The in the parent POM will specify both the version and the exclusions. I use this technique for nearly all of our projects and it eliminates a lot of repetition.


Three years ago I recommended using Version 99 Does Not Exist, but now I've figured out a better way, especially since Version 99 is offline:

In your project's parent POM, use maven-enforcer-plugin to fail the build if the unwanted dependency creeps into the build. This can be done using the plugin's banned dependencies rule:


Then when that alerts you about an unwanted dependency, exclude it in the parent POM's <dependencyManagement> section:


This way the unwanted dependency won't show up accidentally (unlike just an <exclusion> which is easy to forget), it won't be available even during compile time (unlike provided scope), there are no bogus dependencies (unlike Version 99) and it'll work without a custom repository (unlike Version 99). This approach will even work based on the artifact's version, classifiers, scope or a whole groupId - see the documentation for details.

  • Note that at least under Maven 3.1, the <configuration> is ignored when executing the goal from the command-line and must be moved up directly under <plugin>. Jul 10, 2014 at 0:13
  • I just found what looks like a nasty Maven bug - version 3.5.2. I have a project with submodules where I do exclude a dependency at the parent's <dependencyManagement> section. Running a mvn dependency:tree in that specific project will not have the excluded dependency at all. But all projects importing that dependency will not honor the <exclusions> from the other project parent pom - the excluded one will creep in!!! I had to move <exclusions> to each module pom directly.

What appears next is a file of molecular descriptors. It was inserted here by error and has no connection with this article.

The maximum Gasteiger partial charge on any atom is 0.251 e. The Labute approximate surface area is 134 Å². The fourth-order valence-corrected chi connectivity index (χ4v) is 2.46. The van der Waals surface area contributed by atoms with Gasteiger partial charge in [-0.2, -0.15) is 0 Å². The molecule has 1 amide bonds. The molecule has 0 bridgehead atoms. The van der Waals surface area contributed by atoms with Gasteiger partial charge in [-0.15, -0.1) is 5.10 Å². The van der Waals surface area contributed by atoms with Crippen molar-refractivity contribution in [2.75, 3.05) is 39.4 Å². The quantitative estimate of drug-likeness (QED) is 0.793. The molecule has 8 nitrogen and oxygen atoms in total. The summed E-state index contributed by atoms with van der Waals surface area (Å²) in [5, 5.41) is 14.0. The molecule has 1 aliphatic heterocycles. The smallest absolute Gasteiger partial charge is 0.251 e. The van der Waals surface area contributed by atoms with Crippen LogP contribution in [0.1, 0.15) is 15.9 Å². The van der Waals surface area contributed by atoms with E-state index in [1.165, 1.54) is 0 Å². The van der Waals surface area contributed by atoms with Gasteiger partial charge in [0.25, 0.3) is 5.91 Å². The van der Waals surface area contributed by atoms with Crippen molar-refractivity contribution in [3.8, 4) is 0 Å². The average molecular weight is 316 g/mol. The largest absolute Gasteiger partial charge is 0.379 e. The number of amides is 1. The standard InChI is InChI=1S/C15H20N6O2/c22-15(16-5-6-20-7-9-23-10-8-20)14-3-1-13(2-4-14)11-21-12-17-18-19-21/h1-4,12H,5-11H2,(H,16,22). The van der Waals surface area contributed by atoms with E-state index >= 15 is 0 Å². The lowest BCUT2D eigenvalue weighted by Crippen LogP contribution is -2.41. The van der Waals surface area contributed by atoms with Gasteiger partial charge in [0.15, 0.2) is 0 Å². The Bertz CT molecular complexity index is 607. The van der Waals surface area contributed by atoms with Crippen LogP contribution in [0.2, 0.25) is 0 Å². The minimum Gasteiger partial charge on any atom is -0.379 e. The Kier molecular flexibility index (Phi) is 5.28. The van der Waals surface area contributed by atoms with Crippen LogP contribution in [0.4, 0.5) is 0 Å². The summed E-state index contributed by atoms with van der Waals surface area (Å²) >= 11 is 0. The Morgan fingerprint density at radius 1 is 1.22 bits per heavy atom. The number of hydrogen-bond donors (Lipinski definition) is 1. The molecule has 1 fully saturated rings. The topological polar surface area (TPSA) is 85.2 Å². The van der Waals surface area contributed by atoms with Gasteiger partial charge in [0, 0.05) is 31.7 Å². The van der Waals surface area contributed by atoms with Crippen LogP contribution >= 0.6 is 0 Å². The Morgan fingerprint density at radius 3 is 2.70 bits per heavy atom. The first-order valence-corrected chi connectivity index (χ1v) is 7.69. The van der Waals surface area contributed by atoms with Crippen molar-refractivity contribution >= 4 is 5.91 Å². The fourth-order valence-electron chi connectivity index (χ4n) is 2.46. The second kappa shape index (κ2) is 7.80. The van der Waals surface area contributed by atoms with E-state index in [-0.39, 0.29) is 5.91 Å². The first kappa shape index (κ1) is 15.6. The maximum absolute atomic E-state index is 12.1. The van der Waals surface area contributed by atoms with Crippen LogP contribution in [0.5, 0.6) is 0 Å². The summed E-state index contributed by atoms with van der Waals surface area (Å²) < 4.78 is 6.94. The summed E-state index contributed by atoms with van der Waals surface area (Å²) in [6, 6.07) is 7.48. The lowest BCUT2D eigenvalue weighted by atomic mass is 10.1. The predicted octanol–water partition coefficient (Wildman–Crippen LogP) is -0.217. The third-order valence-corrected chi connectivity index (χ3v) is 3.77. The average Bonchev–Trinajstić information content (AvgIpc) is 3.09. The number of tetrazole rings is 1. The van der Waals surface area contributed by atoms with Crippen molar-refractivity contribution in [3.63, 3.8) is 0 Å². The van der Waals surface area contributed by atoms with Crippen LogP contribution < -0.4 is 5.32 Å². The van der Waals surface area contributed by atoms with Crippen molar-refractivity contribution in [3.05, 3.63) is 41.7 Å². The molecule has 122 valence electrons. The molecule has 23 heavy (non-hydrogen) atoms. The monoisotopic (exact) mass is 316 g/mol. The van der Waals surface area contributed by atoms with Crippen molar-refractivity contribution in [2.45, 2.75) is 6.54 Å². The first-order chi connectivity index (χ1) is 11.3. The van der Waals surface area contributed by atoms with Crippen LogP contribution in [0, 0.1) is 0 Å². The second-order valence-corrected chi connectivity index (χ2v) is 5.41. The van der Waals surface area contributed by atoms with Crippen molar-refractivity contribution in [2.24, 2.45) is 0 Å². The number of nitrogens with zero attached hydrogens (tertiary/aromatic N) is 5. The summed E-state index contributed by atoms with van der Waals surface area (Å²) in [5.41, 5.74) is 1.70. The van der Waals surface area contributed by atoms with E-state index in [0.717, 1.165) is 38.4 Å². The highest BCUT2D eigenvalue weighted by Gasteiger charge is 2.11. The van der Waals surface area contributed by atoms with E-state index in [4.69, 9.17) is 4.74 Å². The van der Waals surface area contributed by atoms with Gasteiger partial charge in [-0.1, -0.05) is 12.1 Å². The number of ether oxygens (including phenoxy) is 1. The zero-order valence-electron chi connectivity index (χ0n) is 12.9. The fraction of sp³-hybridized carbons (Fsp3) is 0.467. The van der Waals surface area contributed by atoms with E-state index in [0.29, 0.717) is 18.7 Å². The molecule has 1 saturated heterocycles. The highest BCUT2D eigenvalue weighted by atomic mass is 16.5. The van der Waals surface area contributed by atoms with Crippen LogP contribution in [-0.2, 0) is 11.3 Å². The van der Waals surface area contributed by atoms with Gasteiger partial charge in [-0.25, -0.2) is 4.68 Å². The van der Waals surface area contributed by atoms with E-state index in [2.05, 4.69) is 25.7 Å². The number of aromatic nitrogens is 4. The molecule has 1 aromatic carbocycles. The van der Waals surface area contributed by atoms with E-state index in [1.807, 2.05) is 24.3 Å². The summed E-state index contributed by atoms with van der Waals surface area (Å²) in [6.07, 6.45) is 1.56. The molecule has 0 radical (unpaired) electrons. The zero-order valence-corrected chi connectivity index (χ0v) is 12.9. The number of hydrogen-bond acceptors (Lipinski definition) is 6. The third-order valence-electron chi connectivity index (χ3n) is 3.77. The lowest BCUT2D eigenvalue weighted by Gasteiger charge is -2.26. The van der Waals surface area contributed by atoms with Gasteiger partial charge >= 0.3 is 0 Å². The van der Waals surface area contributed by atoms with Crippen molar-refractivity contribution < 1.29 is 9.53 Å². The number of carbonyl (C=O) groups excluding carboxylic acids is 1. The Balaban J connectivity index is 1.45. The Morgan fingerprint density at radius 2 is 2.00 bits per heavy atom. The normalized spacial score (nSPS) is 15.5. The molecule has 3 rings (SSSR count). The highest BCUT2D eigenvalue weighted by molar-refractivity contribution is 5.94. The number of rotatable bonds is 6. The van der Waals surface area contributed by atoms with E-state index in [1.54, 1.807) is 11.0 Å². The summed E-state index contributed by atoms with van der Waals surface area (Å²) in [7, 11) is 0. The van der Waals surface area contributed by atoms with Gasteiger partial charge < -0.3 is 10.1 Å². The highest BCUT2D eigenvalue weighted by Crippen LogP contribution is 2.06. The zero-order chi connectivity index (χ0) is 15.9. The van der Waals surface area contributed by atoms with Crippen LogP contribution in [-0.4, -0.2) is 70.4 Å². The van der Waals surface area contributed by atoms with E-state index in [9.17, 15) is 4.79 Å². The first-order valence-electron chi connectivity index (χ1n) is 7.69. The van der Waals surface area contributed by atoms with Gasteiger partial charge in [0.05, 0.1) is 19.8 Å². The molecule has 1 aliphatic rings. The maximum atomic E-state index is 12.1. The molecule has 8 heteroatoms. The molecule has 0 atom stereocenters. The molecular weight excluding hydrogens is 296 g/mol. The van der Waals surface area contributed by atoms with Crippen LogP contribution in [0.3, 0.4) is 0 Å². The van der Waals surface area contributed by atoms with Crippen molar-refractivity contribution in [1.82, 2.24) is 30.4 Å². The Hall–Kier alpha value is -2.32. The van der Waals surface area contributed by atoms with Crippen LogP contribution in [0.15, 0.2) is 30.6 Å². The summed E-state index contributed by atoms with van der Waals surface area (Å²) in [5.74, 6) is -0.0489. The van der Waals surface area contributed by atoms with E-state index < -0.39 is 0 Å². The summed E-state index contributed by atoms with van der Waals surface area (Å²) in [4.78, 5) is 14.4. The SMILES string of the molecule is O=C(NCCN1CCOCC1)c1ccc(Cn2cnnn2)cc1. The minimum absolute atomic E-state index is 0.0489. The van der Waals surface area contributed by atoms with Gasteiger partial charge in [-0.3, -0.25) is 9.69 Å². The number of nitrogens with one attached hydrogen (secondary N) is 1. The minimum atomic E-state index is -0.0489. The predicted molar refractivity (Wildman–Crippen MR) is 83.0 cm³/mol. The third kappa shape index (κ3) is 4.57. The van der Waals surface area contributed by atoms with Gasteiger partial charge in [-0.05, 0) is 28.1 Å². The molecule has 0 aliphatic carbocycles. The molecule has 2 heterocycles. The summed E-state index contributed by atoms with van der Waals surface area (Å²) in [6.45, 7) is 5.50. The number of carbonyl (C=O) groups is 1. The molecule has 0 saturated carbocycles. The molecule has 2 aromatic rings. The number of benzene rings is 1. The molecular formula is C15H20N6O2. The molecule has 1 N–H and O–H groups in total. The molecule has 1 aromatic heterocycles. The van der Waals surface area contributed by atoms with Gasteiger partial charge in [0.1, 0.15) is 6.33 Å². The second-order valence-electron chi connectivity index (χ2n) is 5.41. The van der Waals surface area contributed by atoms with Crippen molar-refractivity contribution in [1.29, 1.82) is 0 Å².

– cbaldan
    Jun 25, 2020 at 16:02

I use the following workaround : instead of trying to exclude the artifact in all appropriate dependencies, I draw the dependency as "provided" at top level. For example, to avoid shipping xml-apis "whatever version" :


Currently, there's no way to exclude more than one transitive dependency at a time, but there is a feature request for this on the Maven JIRA site:



There is a workaround for this, if you set the scope of a dependency to runtime, transitive dependencies will be excluded. Though be aware this means you need to add in additional processing if you want to package the runtime dependency.

To include the runtime dependency in any packaging, you can use the maven-dependency-plugin's copy goal for a specific artifact.

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    This helped me work around issues with the Android Dalvik compiler which couldn't handle some of the two-level transitive inclusions---but I had to use <scope>provided</scope> instead of <scope>runtime</scope>. Nov 29, 2011 at 18:16

if you need to exclude all transitive dependencies from a dependency artifact that you are going to include in an assembly, you can specify this in the descriptor for the assembly-plugin:


If you develop under Eclipse, you can in the POM Editor (advanced tabs enabled) dependency graph look for the dependency you want to exclude of your project and then:

right click on it -> "Exclude Maven Artifact ..." and Eclipse will make the exclusion for you without the need to find out on which dependency the lib is linked.

  • note that this only works if you are using the m2eclipse plugin Aug 23, 2012 at 9:05

What is your reason for excluding all transitive dependencies?

If there is a particular artifact (such as commons-logging) which you need to exclude from every dependency, the Version 99 Does Not Exist approach might help.

Update 2012: Don't use this approach. Use maven-enforcer-plugin and exclusions. Version 99 produces bogus dependencies and the Version 99 repository is offline (there are similar mirrors but you can't rely on them to stay online forever either; it's best to use only Maven Central).


In a simular issue I had the desired dependency declared with scope provided. With this approach the transitive dependencies are fetched but are NOT included in the package phase, which is what you want. I also like this solution in terms of maintenance, because there is no pom, or custom pom as in whaley's solution, needed to maintain; you only need to provide the specific dependency in the container and be done


Use the latest maven in your classpath.. It will remove the duplicate artifacts and keep the latest maven artifact..